By Raïssa Robles
Cash from a defense lawyer of Chief Justice Renato Corona could enable Demetrio Vicente to transfer to his name a valuable property that remains in the name of the chief magistrate’s wife 22 years after buying it from her.
Private lawyer Ramon Esguerra told me in an exclusive interview:
Personally, I’m willing to advance money to him (Vicente) if he asks my help. I hope you don’t misquote me.
Before I continue, I need to place Esguerra’s generous cash offer in context. His statement was in reply to my question whether he would be willing to give Vicente some form of legal aid to help him overcome his financial difficulties especially after his stroke.
Vicente, during his testimony this week, had said that his 3,114-square meter property remains to this day in Cristina Corona’s name because he did not have P200,000 in cash with which to pay the transfer tax and the accumulated penalties for its non-payment.
The prosecution insists that the sale was simulated and the lot really belongs to the Corona couple since it remains in the wife’s name to this day.
Among the grounds cited for Corona’s impeachment was that he did not list all the pieces of property he really owns in his Statement of Assets, Liabilities and Net Worth (SALN) as required by the Constitution and the law.
I was surprised by Esguerra’s reply when he said:
If he (Vicente) asks my help – financial or otherwise or legal, I’m willing to help him. I have a few assistants who will help him do that. And I’m willing to advance the money for the transfer tax.
You write that because I’m known to be very, very helpful, that’s why I’m here with the Chief Justice (defending him).
Please note: I did my interview with Esguerra way before ABS-CBN uploaded the article of Ron Gagalac quoting Vicente as saying that he was thinking of selling the property and/or putting the title in his name. See – Corona’s cousin is selling Marikina property
Cash would not be a problem for Vicente
Repaying Atty Esguerra would not be a problem for Vicente, according to my architect-friend Bobbie Santos. Bobbie expressed to me his concern over the physical health and money difficulties of Vicente who, he pointed out, owns property worth P34 milllion but says he is too cash poor to afford the P200,000 to transfer tax to put the land in his name.
All he has to do, Bobbie told me, is to sell off 500 square meters of his 3,400 square meter property.
He calculated that at the prevailing market price in that area of P10,000 per square meter, instantly, Vicente will have P5 million in cash – or more than enough to pay the transfer tax as well as a fee to Atty Esguerra for the use of his money and legal services .
Bobbie noted that Vicente “can already sit pretty for the rest of his life,” given his monthly cash expenses of around P25,000 a month.
Using Bobbie’s calculation, I came up with the following extrapolation of Vicente’s cash requirements:
The balance of P4.8 million (minus payment of the P200,000 transfer tax) would be enough for Vicente’s living expenses for 192 months or 16 years, assuming he continues to spend P25,000 monthly. With this cash windfall, his daughter who is working overseas could even come home and be with him and maybe start a business.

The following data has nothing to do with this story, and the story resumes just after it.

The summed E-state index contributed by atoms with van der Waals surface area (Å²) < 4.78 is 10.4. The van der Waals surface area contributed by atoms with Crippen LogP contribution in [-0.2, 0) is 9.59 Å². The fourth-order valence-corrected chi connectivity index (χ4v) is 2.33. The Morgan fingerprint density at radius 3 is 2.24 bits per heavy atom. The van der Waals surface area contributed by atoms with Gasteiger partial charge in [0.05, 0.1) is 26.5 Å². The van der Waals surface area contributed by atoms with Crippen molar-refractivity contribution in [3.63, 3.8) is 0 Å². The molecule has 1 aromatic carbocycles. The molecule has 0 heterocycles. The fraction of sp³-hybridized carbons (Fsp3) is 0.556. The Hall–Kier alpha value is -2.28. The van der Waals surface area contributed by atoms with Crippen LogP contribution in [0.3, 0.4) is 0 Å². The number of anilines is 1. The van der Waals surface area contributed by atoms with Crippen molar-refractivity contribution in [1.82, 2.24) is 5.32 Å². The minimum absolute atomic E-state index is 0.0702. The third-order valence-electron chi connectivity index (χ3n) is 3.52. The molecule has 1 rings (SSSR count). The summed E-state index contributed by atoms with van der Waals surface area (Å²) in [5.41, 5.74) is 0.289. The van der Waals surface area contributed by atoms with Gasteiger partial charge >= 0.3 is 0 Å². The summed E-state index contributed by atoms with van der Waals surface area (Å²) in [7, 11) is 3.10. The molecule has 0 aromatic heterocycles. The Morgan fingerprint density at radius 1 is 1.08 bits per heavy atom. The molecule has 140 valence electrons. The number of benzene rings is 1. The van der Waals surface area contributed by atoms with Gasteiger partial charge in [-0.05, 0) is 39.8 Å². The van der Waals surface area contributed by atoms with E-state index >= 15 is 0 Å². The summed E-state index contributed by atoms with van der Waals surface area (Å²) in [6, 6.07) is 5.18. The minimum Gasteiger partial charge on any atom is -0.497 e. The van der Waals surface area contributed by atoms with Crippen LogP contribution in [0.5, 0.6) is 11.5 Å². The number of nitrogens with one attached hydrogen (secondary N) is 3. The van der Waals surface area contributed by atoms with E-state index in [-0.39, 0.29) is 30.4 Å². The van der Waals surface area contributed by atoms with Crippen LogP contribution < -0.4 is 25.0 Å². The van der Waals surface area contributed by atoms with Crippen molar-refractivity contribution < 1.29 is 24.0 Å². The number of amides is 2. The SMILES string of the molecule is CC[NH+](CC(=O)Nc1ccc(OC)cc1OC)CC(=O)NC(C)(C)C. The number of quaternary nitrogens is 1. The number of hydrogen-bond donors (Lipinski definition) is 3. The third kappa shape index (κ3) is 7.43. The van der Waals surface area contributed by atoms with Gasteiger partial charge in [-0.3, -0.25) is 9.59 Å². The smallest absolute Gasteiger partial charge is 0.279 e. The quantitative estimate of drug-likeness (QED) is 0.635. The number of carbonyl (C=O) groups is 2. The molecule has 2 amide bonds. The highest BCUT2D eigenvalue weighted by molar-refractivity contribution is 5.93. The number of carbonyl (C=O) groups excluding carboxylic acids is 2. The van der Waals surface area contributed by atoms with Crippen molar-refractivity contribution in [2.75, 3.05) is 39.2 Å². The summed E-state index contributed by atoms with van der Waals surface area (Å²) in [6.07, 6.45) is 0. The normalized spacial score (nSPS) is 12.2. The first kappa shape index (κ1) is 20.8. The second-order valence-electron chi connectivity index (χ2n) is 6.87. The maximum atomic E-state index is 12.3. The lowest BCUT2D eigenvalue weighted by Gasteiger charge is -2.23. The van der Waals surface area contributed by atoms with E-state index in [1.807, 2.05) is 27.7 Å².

Bobbie advised Vicente to do this quickly since the only legal document he holds – the Absolute Deed of Sale signed by him and Cristina Corona – has turned out to be not so legal after all. But more on that later.
Architect notes Vicente’s problem is common
Bobbie noted that Vicente’s predicament in not having the title to the Marikina property in his name happens more often than we think. This happens, for instance, when the title remains in the name of a deceased parent.
The problem is not lack of cash but lack of know how and perhaps procrastination.
The problem arises if any of the children decides to sell his “parcel” and in the process ends up selling the entire estate without the knowledge of his other siblings.
Bobbie said the aunt of his own wife Lennie experienced this and lost the land in a court case. This was despite the fact that his wife’s aunt was all the while paying the “amilyar” (realty tax) on the property for over 20 years and had receipts to show for it.
Therefore, Bobbie said, the best way Vicente can ensure that he can bequeath the rest of the land to his only child without any legal hitch is to generate some cash now and transfer the title to his name or perhaps his child’s name.
Architect wonders if Vicente can really transfer the title to his name even if he has the cash
Bobbie expressed the hope that Vicente is indeed the real owner of the property and not just a “dummy”.
I asked him whether one needed to be holding an Absolute Deed of Sale in order to build a house on a lot. Bobbie said that from his experience as an architect, local government units issue building permits even to those who only show proof of payment of the real property tax.
He said that insofar as the construction industry is concerned, a Deed of Sale was merely “a typewritten agreement between you and me. And in order for that to be binding on both, it has to be notarized by a notary public.”
He said that from his practical knowledge as an architect, this document only becomes critical should the original seller lay claim to it, or someone else is able to annotate the title with his own name without the real buyer’s consent.